Pandemic highlights importance of corporate integrity, report reveals

90% of Irish organisations have measures in place to promote integrity and ethical behaviour, according to a survey by EY Ireland.

The research reveals that disruptions caused by the Covid-19 pandemic and the subsequent emergence of hybrid working models have highlighted the importance of corporate integrity for Irish businesses over the past 18 months.

80% of those surveyed said they either frequently or occasionally hear their management speak about the importance of behaving with integrity.

While the findings are mostly positive, some indicate there is still more work to be done.

Only 54% of Irish organisations have a code of conduct for employees on how they should behave in business.

While just 44% provide regular training relevant to legal, regulatory, or professional requirements – and only a third provide training on ethics and integrity in business or professional life.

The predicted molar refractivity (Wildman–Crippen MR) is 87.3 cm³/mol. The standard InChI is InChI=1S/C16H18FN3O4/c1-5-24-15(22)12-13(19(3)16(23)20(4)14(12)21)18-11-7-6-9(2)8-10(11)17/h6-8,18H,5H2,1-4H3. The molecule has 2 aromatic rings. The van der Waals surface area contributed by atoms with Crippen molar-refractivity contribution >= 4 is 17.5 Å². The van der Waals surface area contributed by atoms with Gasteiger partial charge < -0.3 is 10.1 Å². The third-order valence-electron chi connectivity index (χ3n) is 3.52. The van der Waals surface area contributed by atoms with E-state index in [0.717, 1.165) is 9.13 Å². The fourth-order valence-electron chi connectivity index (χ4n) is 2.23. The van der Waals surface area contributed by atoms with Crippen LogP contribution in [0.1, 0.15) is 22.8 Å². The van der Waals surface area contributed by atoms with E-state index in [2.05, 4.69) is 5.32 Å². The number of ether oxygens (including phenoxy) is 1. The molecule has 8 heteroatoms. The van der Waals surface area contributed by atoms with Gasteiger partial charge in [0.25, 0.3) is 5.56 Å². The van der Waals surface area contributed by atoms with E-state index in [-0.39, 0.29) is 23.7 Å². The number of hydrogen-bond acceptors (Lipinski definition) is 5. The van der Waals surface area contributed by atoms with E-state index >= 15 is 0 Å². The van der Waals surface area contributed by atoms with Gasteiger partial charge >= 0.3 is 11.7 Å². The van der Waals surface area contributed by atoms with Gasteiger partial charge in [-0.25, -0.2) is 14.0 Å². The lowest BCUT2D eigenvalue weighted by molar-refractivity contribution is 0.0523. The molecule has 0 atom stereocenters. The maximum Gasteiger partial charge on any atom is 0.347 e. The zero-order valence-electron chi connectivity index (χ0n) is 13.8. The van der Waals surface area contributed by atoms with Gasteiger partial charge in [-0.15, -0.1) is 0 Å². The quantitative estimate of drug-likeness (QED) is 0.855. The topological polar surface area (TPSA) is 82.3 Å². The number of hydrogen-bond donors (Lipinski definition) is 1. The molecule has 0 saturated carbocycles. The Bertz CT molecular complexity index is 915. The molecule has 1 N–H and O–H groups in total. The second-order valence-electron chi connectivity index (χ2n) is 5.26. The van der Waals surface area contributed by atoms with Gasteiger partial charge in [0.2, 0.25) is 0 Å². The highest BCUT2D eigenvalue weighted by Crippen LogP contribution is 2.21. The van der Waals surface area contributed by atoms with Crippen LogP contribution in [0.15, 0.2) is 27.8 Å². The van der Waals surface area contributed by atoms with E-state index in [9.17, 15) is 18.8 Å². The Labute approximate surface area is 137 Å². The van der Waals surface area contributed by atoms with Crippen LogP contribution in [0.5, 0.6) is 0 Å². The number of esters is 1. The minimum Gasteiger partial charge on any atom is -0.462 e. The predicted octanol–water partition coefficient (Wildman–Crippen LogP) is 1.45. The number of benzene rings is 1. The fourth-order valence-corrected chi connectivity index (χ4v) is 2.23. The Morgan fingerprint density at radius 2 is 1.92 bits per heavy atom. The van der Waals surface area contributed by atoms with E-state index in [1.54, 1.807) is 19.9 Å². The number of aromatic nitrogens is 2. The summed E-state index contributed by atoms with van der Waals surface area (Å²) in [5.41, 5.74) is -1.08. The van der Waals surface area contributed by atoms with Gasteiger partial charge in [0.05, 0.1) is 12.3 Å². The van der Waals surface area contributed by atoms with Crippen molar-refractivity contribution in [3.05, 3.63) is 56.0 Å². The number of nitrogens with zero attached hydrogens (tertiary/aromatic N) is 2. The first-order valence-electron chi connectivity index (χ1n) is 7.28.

“While further progress on individual measures is needed to promote integrity and ethical behaviours in Irish organisations, this should also be seen as an opportunity,” said Julie Fenton, EY Ireland Global Operations Leader for Forensic and Integrity Services.

“Taking steps now to address perceived gaps will help businesses meet rising customer, employee, and societal expectations, thereby enhancing their reputation, protecting their brand, and building long-term sustainable value,” she added.

The report also reveals that 80% believe the standards of behaviour that employees expect from management have increased significantly in recent years, with a further 84% claiming they believe the general public in Ireland has higher expectations than before when it comes to how people should behave at work.

While the move to remote working has many positive benefits, the report reveals that there may also be a risk that distance from the organisation could result in a disinclination to report perceived integrity issues.

“Irish organisations have had to rethink their operations, their business models and how their people work,” said Ms Fenton.

“They now need to apply the same innovation capacity to rethink their compliance models and risk management processes,” she added.